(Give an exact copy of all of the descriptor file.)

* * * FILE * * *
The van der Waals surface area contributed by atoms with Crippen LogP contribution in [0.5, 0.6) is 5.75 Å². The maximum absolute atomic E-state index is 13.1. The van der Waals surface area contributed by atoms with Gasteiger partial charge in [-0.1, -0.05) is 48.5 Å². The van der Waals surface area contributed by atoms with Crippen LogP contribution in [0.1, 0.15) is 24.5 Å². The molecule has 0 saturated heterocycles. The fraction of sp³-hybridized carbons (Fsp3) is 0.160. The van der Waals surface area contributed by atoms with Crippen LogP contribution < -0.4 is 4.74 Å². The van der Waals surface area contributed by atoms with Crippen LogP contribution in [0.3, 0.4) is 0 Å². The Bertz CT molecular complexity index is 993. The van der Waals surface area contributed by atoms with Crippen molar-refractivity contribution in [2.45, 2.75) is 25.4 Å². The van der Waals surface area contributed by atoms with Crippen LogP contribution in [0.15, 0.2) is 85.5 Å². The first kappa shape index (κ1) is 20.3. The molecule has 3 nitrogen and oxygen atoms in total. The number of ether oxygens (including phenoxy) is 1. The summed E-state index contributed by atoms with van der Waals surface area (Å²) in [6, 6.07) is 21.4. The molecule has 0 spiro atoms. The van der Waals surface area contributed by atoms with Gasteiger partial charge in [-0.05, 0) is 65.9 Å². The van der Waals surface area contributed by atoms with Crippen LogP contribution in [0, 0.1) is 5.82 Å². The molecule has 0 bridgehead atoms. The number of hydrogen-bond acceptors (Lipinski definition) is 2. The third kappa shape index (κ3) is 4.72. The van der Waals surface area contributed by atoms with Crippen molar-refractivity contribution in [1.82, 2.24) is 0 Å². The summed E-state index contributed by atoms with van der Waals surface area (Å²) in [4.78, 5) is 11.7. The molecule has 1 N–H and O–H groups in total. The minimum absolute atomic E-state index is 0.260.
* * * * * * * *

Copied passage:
The van der Waals surface area contributed by atoms with Crippen LogP contribution in [0.5, 0.6) is 5.75 Å². The maximum absolute atomic E-state index is 13.1. The van der Waals surface area contributed by atoms with Gasteiger partial charge in [-0.1, -0.05) is 48.5 Å². The van der Waals surface area contributed by atoms with Crippen LogP contribution in [0.1, 0.15) is 24.5 Å². The molecule has 0 saturated heterocycles. The fraction of sp³-hybridized carbons (Fsp3) is 0.160. The van der Waals surface area contributed by atoms with Crippen LogP contribution < -0.4 is 4.74 Å². The van der Waals surface area contributed by atoms with Crippen LogP contribution in [0.3, 0.4) is 0 Å². The Bertz CT molecular complexity index is 993. The van der Waals surface area contributed by atoms with Crippen molar-refractivity contribution in [2.45, 2.75) is 25.4 Å². The van der Waals surface area contributed by atoms with Crippen LogP contribution in [0.15, 0.2) is 85.5 Å². The first kappa shape index (κ1) is 20.3. The molecule has 3 nitrogen and oxygen atoms in total. The number of ether oxygens (including phenoxy) is 1. The summed E-state index contributed by atoms with van der Waals surface area (Å²) in [6, 6.07) is 21.4. The molecule has 0 spiro atoms. The van der Waals surface area contributed by atoms with Gasteiger partial charge in [-0.05, 0) is 65.9 Å². The van der Waals surface area contributed by atoms with Crippen LogP contribution in [0, 0.1) is 5.82 Å². The molecule has 0 bridgehead atoms. The number of hydrogen-bond acceptors (Lipinski definition) is 2. The third kappa shape index (κ3) is 4.72. The van der Waals surface area contributed by atoms with Crippen molar-refractivity contribution in [1.82, 2.24) is 0 Å². The summed E-state index contributed by atoms with van der Waals surface area (Å²) in [4.78, 5) is 11.7. The molecule has 1 N–H and O–H groups in total. The minimum absolute atomic E-state index is 0.260.